On 22 Sep, 15:10, Bruno Marchal <marc...@ulb.ac.be> wrote:
> On 22 Sep 2009, at 10:50, Flammarion wrote:
> > No he doesn't. His arguments have to assume Platonism as
> > well as CTM.
> CTM needs Church thesis (to define the C of CTM). This requires
> Arithmetical Realism, that is the belief that classical logic can be
> applied in the number realm. (and there is an intuitionist variant
> which works as well).

Classical logic doesn't give you an immaterial UD

> I make clear Arithmetical realism to avoid lengthy discussion with
> exotic philososophies of mathematics, like utltrafinitism, abusive
> formalism, etc.

A justification of the assimption that numbers exist immaterially
is just what is needed.

> I prefer to reserve Platonism for the deeper (neo)platonist idea that
> what we see and measure is the border, shadow or projection of
> something else. And that is part of the *consequences* of UDA1-8.

"Platonism" is often used just to mean that numbers exist
e.g by Penrose.

> I have never met any defenders of CTM who is not an arithmetical
> realist, which is not so astonishing, given that the mere acquaintance
> with the idea of programming a computer, and reasoning on computers
> relies on this very usual and common notion, more or less taught in
> school.

If realism means bivalence, that is probably true. The
problem is using bivalence to smuggle in Platonism.

> Then the seven first step of UDA relies on CTM. Actually only the
> seventh requires Church Thesis.
> And it is at the eigth steps, the ancien preamble which can be read
> independently, which 'reminds us' that linking consciousness to
> physical activity (physical supervenience thesis) is just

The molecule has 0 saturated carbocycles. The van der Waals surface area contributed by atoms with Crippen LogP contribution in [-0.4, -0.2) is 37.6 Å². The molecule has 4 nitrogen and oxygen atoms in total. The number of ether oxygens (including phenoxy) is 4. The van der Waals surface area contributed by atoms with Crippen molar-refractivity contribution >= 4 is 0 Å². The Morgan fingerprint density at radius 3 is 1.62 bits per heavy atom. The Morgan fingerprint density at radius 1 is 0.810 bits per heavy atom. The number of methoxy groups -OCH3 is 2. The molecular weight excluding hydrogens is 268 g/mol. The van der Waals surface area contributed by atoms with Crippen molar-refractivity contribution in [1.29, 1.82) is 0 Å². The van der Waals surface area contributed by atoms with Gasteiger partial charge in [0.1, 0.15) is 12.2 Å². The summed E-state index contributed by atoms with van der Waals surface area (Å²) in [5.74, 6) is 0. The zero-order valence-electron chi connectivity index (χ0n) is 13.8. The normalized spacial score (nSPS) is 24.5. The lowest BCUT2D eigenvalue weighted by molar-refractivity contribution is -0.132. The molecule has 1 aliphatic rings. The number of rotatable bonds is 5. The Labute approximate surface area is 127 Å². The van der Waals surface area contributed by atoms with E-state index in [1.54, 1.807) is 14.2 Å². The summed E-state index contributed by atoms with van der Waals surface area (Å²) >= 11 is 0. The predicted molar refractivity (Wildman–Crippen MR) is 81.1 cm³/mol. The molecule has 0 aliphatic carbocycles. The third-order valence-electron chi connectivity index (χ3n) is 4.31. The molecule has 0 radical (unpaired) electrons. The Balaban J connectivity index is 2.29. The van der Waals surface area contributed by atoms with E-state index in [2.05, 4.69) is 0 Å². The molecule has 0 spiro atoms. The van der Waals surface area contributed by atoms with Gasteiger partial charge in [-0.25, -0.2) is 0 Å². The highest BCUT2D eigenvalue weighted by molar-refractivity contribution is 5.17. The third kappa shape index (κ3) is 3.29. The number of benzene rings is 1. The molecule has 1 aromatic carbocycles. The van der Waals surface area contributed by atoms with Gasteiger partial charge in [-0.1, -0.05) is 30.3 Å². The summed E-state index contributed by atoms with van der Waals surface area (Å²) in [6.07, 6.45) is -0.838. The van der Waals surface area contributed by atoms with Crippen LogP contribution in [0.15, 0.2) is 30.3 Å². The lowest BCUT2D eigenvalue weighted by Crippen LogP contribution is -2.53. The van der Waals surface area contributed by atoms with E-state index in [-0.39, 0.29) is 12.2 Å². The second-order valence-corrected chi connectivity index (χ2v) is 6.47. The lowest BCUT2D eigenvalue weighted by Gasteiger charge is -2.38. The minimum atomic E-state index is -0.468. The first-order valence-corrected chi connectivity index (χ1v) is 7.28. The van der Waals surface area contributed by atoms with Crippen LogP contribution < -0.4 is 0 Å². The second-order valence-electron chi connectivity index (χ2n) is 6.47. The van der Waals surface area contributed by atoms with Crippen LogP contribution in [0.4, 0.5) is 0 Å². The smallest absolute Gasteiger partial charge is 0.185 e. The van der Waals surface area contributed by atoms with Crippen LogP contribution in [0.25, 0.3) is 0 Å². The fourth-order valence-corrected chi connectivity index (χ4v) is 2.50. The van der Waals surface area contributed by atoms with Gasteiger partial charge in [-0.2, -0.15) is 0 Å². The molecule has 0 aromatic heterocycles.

> epistemologically incompatible with the CTM idea, unless you
> (re)define the physical as the border of the universal machine first
> person (plural) indeterminacies.

That CTM and phsycialism are incopatible is a philsophical
arguemnt, not a mathematical proof, and it has counter-arguments,
eg. Colin Klein's response to Maudlin's Olympia.

> This is mathematically definable, and its makes the comp theory
> testable. Comp is just a weaker and preciser version than Putnam
> functionalism. The existence of the level is itself a non constructive
> existence, which necessitates the realism.
> You did not answer my question: can you doubt about the existence of
> primary matter?

Yes. Can you doubt the actual existence of numbers?

> Would you be so astonished if the physicists themselves would resume
> the unification of forces by a relation among natural numbers?
> I could have use the combinators. I made a try on the list. No need to
> be sanguine on the positive integers. I could have use real numbers +
> a trigonometric function. To be realist about them consists in
> believing that their digital computations stop or does not stop
> independently of any consideration.
> You introduce confusion by using the term "Platonism" here. I know
> that mathematicians use sometimes Platonism in that sense (of
> accepting classical logic, and the truth of mathematical statements,
> including the non constructive one), but in the present context it
> hides the main facts which is that MGA makes it necessary to redefine
> the notion of matter. Observable Matter becomes an invariant for a
> digital notion of universal machine's observation.
> After the seventh thread, we will come back on the eight step. I
> suggest you follow that, and tell us where you object.
> You have said nothing about the seventh first steps, which does not
> invoke the materiality issue. Any problem there?

"Instead of linking [the pain I feel] at space-time (x,t) to [a
machine state] at space-time (x,t), we are obliged to associate [the
pain I feel at space-time (x,t)] to a type or a sheaf of computations
(existing forever in the arithmetical Platonia which is accepted as
existing independently of our selves with arithmetical realism). "

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